EHRs were searched for established ICD-9 code (579.0) suggesting CD, based on which an initial identification of cases was obtained. In addition, laboratory results for tissue transglutaminse were extracted. Using natural language processing we analyzed pathology reports from upper endoscopy. Twelve machine learning classifiers using different combinations of variables related to ICD-9 CD status, laboratory result status, and pathology reports were experimented to find the best possible CD classifier. Ten-fold cross-validation was used to assess the results. Comparison of user-defined high-risk phrases and automated key phrases: 

Reference: Chen, W., Huang, Y., Boyle, B., & Lin, S. (2016). The utility of including pathology reports in improving the computational identification of patients. Journal of pathology informatics, 7.

Predictive Modeling

We employ state-of-the-art techniques drawn from artificial intelligence and statistics to build predictive models for a variety of patient outcomes, from dental caries to inpatient cardiopulmonary failure events. We work closely with our collaborators, whether healthcare providers or fellow researchers, from project inception through clinical validation to ensure the clinical decision support tools we build are precisely targeted to optimize clinical value and predictive performance.

Related Services

  • Discovering patterns in large datasets.
  • Data collection, visualization, and analysis.
  • Statistics and machine learning expertise during study design and analysis.

Case Study #1: Predicting Pediatric Inpatient Deterioration

Unrecognized clinical deterioration outside of the pediatric intensive care unit (PICU) is an important patient safety concern. Working closely with NCH physicians and informaticians, we developed a machine learning algorithm aimed at predicting inpatient deterioration outside the PICU (i.e. code blue events, unexpected deaths, and emergency transfers to the PICU). We used lasso regularized logistic regression for model fitting and feature selection, with the final model including patient vital signs, lab results, diagnoses, and regular nursing assessment components. This predictive analytics tool–named the Deterioration Risk Index–identifies 70% more of the patients that will deteriorate within the next 24 hours than the hospital’s existing pediatric early warning system (PEWS) with no additional false alarm burden and requiring no new nursing assessments.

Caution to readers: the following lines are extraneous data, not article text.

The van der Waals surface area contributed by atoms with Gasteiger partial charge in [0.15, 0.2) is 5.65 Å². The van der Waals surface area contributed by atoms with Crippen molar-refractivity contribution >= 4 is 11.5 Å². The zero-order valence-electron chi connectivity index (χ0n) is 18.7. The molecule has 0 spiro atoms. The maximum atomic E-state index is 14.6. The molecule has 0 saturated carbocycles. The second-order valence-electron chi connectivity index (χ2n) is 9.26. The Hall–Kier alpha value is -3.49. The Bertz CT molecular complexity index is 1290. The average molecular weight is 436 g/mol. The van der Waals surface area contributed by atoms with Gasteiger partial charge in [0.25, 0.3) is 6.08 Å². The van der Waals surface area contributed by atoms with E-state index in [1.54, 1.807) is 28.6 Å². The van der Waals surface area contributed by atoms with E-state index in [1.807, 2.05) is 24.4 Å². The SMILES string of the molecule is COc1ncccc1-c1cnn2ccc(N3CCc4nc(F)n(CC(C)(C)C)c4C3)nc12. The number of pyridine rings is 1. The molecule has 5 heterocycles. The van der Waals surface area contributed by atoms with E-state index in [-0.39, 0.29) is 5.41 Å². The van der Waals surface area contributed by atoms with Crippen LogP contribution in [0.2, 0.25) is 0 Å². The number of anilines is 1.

Case Study #2: Asthma-Related Emergency Department Recidivism

As part of Nationwide Children’s Hospital’s ‘Keep Me Well Asthma Quality Improvement Initiative,’ we teamed up with our primary care physicians and pulmonologists to predict the probability that a patient will return to the emergency department (ED) for asthma complications at the time of an asthma-related ED visit. Combining data available in a patient’s electronic health record with geospatial predictors (such as the distance between a patient’s home and our hospital), we used logistic regression to identify the top risk factors of repeated asthma-related ED visits. Using this risk-based model, our physician collaborators are now able to more effectively target patients for enrollment into existing, population-based asthma control interventions.